Google and NASA had their own pavilions at the WCP and continuously displayed new satellite imagery and software meant to clarify phenomena within earth systems, emphasizing the key role of geospatial data in conservation. GIS maps appeared on every screen at the WPC. Many other programs, from databases to best practice toolkits, were also offered as better ways to manage information about protected areas. The list is endless.
But what does all this technology mean? In the Yale Team’s meeting at WPC with Yolanda Kakabadse, President of the World Wildlife Fund, we heard that technology is one of the greatest tools that young conservationist have at our disposition. She mentioned that only a few decades ago conservationists had to rely on paper correspondence to do their work and raise awareness about environmental degradation. Now, technology and social media allow for a much more rapid and efficient communication, exponentially increasing our understanding of the environment and our capacity to act.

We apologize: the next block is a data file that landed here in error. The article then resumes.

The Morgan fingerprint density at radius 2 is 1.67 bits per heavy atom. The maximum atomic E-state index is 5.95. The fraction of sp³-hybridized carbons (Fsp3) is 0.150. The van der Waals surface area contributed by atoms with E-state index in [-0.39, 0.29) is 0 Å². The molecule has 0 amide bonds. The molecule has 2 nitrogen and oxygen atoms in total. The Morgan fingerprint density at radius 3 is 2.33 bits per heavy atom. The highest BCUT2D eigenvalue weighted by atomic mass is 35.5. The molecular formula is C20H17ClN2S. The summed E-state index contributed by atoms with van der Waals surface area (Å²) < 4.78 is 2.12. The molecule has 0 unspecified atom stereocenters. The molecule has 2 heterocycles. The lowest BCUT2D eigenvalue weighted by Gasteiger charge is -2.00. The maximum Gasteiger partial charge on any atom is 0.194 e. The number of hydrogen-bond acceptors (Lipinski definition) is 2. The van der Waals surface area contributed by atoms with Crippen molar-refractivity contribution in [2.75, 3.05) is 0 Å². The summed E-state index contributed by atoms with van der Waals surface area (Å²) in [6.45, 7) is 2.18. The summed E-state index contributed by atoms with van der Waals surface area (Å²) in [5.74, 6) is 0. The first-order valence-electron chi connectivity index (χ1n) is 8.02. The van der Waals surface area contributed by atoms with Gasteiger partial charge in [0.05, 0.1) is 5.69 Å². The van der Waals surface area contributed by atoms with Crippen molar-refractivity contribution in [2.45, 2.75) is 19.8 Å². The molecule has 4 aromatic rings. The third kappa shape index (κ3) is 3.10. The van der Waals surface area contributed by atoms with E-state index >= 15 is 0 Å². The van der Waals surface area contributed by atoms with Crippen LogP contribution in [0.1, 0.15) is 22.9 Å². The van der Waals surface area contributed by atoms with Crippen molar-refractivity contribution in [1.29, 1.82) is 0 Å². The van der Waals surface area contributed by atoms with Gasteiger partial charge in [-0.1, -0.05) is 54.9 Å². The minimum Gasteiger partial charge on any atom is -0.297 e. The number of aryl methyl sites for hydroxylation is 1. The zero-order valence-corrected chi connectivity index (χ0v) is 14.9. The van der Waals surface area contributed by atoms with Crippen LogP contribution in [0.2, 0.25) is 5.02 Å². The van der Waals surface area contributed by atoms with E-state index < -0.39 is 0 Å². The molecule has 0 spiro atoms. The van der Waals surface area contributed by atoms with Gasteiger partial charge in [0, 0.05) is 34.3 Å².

Technology, like imagination, has no boundaries and it has a huge potential to revolutionize the way we do conservation in the coming decade until the next WCP. However, technology on its own is not the solution. In fact, it may be counterproductive for conservation if certain principles are not considered. First, a key challenge of the years to come will be how to integrate all these new technologies. Technology developers and researchers should work together to improve their products and to share information both in terms of data and effort. It is not practical to allow technology to proliferate separately to an extent where it confounds and discourages users from using it due to the multiplicity of similar yet different options. There must be extra care put into not reinventing the wheel. Second, users should always keep in mind that the models that are produced by technology are not an exact representation of reality. Those models must be accompanied by a thorough ground inspection that proofs their validity and the logic behind the assumptions made. Finally, the virtual realm of technology must come to terms with social, political and economic factors that operate and dictate practices on the land. The physical world is not a map with strict boundaries and predictable processes that can be fully explained by technology. It is a complex system of natural and social interactions that are key to providing conservation solutions. Technology brings us hope for the future, but “saving our planet” will require personal engagement in understanding such interactions and using technology to their service.